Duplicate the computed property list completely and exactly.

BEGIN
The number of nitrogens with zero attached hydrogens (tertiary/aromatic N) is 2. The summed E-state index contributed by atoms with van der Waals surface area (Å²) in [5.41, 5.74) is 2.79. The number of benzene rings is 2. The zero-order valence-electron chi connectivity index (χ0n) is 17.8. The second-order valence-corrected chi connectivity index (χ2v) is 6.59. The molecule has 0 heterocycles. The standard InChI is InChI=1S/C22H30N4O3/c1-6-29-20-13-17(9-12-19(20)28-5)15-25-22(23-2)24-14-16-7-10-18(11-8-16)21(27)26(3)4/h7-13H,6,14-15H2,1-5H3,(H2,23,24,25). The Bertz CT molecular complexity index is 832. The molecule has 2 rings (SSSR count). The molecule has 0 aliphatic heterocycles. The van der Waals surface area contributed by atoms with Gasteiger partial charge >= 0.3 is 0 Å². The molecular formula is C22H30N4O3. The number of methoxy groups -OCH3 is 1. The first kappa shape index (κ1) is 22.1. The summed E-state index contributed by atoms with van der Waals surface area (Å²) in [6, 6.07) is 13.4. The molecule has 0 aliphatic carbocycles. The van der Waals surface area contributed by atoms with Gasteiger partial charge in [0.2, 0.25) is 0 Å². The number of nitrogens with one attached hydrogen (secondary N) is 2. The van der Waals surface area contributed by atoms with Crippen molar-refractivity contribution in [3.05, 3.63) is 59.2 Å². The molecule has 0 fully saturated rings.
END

The number of nitrogens with zero attached hydrogens (tertiary/aromatic N) is 2. The summed E-state index contributed by atoms with van der Waals surface area (Å²) in [5.41, 5.74) is 2.79. The number of benzene rings is 2. The zero-order valence-electron chi connectivity index (χ0n) is 17.8. The second-order valence-corrected chi connectivity index (χ2v) is 6.59. The molecule has 0 heterocycles. The standard InChI is InChI=1S/C22H30N4O3/c1-6-29-20-13-17(9-12-19(20)28-5)15-25-22(23-2)24-14-16-7-10-18(11-8-16)21(27)26(3)4/h7-13H,6,14-15H2,1-5H3,(H2,23,24,25). The Bertz CT molecular complexity index is 832. The molecule has 2 rings (SSSR count). The molecule has 0 aliphatic heterocycles. The van der Waals surface area contributed by atoms with Gasteiger partial charge >= 0.3 is 0 Å². The molecular formula is C22H30N4O3. The number of methoxy groups -OCH3 is 1. The first kappa shape index (κ1) is 22.1. The summed E-state index contributed by atoms with van der Waals surface area (Å²) in [6, 6.07) is 13.4. The molecule has 0 aliphatic carbocycles. The van der Waals surface area contributed by atoms with Gasteiger partial charge in [0.2, 0.25) is 0 Å². The number of nitrogens with one attached hydrogen (secondary N) is 2. The van der Waals surface area contributed by atoms with Crippen molar-refractivity contribution in [3.05, 3.63) is 59.2 Å². The molecule has 0 fully saturated rings.